In the case we are using as an example, Joliot and Dautry did not achieve their goals until fifteen years later, after a terrible defeat, when General de Gaulle created the CEA, the Commissariat à l’Énergie  Atomique (Atomic Energy Commission). What is important in such an operation of translation is not only the fusion of interests that it allows but the creation of a new mixture, the laboratory. In fact, the shed at Ivry became the crucial juncture that would allow the joint realization of both Joliot’s scientific project and the national independence so close to Dautry’s heart. The laboratory’s walls, its equipment, its staff, and its resources were brought into existence by both Dautry and Joliot. It was no longer possible to tell, among the complex of forces mobilized around the copper sphere filled with uranium and paraffin, what belonged to Joliot and what to Dautry. (Latour 1999:88-9)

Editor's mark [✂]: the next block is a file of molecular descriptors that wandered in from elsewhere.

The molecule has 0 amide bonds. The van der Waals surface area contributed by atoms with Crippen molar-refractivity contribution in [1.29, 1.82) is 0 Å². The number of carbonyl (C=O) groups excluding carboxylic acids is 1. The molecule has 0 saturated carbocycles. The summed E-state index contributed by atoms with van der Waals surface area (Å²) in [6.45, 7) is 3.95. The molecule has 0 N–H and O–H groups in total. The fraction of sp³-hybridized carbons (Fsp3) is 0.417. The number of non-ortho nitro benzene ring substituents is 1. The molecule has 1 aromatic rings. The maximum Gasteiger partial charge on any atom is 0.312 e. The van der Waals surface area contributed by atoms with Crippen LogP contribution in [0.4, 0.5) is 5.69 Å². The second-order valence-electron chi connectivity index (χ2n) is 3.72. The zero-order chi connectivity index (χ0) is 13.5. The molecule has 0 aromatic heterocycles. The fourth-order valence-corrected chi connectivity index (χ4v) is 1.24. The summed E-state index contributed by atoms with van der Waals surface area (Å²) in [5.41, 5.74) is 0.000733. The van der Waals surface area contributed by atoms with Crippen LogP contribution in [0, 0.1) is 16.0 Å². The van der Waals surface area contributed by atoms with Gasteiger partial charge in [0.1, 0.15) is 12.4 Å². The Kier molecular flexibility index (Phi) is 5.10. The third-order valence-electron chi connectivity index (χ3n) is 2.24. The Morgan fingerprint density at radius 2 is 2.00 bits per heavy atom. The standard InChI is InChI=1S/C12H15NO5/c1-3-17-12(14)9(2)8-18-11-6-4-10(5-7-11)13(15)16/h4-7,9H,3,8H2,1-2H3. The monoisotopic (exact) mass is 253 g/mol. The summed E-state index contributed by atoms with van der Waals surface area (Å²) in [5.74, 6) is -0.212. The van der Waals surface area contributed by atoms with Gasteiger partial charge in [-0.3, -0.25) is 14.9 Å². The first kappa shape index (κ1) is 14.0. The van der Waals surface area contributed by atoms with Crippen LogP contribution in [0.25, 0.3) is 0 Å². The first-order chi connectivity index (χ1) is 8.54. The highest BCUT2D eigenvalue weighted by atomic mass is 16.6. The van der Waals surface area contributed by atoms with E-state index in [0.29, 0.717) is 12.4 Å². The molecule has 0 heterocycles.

To study a single negotiation or translation in isolation would be useless. Joliot’ s labors could not of course be confined to ministerial offices. Having gained his laboratory, he now had to go and negotiate with the neutrons themselves. Was it one thing to persuade a minister to  provide a stock of graphite, and quite another to persuade a neutron to slow down enough to hit a uranium atom so as to provide three more neutrons? Yes and no. For Joliot it wasn’t very different. In the morning he dealt with the neutrons and in the afternoon he dealt with the minister. The more time passed, the more these two problems became one: if too many neutrons escaped from the copper vessel and lowered the output of the reaction, the minister might lose patience. For Joliot, containing the minister and the neutrons in the same project, keeping them acting and keeping them under discipline, were not really distinct tasks. He needed them both. (Latour 1999:89-90)
LATOUR, Bruno. 1999. Pandora’s Hope: essays on the reality of science studies. London: Harvard University Press.